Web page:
Coating for Dental Implants
Bioactive implant coatings are commonly used to enhance the osseointegration with alveolar bone. For instance, HA is usually sprayed onto the external surface of dental implants to promote osseointegration but its adherence to the metal surface of implant is not perfect47. The use of BG as a coating material for dental implants has produced better results in terms of adherence to the metal surface of implant and bone regeneration48, but still, more research is needed in this area.
Treating Dentin Hypersensitivity (DH)
One of the most common treatment options to manage DH is to block the exposed dentinal tubules with a material which can endure environmental adversities. Since human bone and dentin are very similar in composition, it can be anticipated that a material which forms an intimate bond with the bone will also form the same with the dentin49. A recent in-vitro scanning electron microscope (SEM) study conducted on human dentin discs has demonstrated superior tubule occlusion properties of BG as compared to the regular fluoride containing dentifrice, both pre- and post-citric acid challenge50.
Many researchers are interested in the anti-gingivitis role of BG. It has been demonstrated previously in an in-vivo study that BG dentifrice demonstrated superior anti-plaque and anti-gingivitis effects and decreased gingival bleeding as compared to a placebo dentifrice51. In another study conducted on human subjects having gingivitis, the topical application of BG reduced the signs of gingival inflammation52.
Abrasive Material in Dental air Abrasion Machine
Alumina particles used in the dental air abrasion system could be toxic if inhaled53. It has been demonstrated earlier that inhalation of BG causes insignificant pulmonary changes and the particles are also safely excreted54. BG has got the ability to replace alumina in the air abrasion machine and its use produces less damage of dental enamel55. Previously, Farooq I et al., synthesized different new compositions of melt derived BGs containing fluoride and demonstrated comparable cutting results of alumina and new BGs, when they were used in air abrasion machine to cut human enamel56.In addition to cutting, the apatite formation for these new compositions of BGs in Tris buffer within 6 h, implicating their potential to promote tooth remineralization56.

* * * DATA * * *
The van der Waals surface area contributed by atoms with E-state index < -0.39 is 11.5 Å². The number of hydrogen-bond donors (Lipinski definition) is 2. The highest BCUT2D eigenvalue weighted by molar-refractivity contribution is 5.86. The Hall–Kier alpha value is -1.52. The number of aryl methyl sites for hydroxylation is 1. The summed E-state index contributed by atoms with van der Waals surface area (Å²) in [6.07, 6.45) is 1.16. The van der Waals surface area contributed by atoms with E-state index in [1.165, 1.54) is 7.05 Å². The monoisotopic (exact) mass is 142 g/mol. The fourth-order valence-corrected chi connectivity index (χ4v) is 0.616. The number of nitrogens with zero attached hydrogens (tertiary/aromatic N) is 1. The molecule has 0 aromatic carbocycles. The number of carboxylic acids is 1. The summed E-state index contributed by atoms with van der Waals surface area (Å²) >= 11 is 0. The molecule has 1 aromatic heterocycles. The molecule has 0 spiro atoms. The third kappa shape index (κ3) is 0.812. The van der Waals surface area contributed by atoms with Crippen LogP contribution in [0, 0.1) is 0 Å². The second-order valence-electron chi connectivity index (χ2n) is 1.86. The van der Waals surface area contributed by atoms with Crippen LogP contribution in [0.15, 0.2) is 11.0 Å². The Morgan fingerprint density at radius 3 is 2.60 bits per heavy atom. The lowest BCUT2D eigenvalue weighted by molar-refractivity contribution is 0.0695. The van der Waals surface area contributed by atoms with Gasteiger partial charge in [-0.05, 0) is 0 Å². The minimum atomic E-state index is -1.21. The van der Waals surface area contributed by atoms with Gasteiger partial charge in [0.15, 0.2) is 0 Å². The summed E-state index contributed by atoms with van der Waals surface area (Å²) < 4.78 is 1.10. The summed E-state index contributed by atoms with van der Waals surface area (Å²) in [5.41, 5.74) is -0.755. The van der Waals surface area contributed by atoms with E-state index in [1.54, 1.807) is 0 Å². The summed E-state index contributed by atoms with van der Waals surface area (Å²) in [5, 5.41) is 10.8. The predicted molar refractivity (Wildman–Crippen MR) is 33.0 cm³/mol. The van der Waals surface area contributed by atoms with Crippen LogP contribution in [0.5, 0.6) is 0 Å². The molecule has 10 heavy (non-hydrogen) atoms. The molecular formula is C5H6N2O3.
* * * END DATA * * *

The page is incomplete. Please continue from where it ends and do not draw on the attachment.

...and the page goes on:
Research concerning bioactive glass has been successful and reliable for clinical applications. The bioactivity resulted in an improved interactionof these materials while performing in the biological environment; for example, potential to induce remineralization, improved osseointegration and cellular activity during regenerative dentistry. In order to improve the properties of existing bioactive materials and enhance their potentials clinical applications in dentistry, more in vivo research and clinical trials are required.
Authors have not received any financial support for this research.
CONFLICT OF INTEREST
The authors declare no conflict of interest.
1. Department of Oral Biology, Islamabad Medical and Dental College, Islamabad, Pakistan
2. Department of Dental Biomaterials, College of Dentistry, King FaisalUniversity, Al-Ahsa, Saudi Arabia
3. Department of RestorativeDentistry, College of Dentistry, Taibah University, Madinah, Munawwarah, Saudi Arabia
4. Department of Biomedical Dental Sciences, College of Dentistry, University of Dammam, Saudi Arabia
5. Department of Oral Pathalogy, College of Dentistry, Baqai Medical University, Karachi, Pakistan
6. Department of Dental Materials, College of Dentistry, Bahria University of Medical and Dental Sciences, Karachi, Pakistan
Corresponding author: “Dr. Muhammad Sohail Zafar”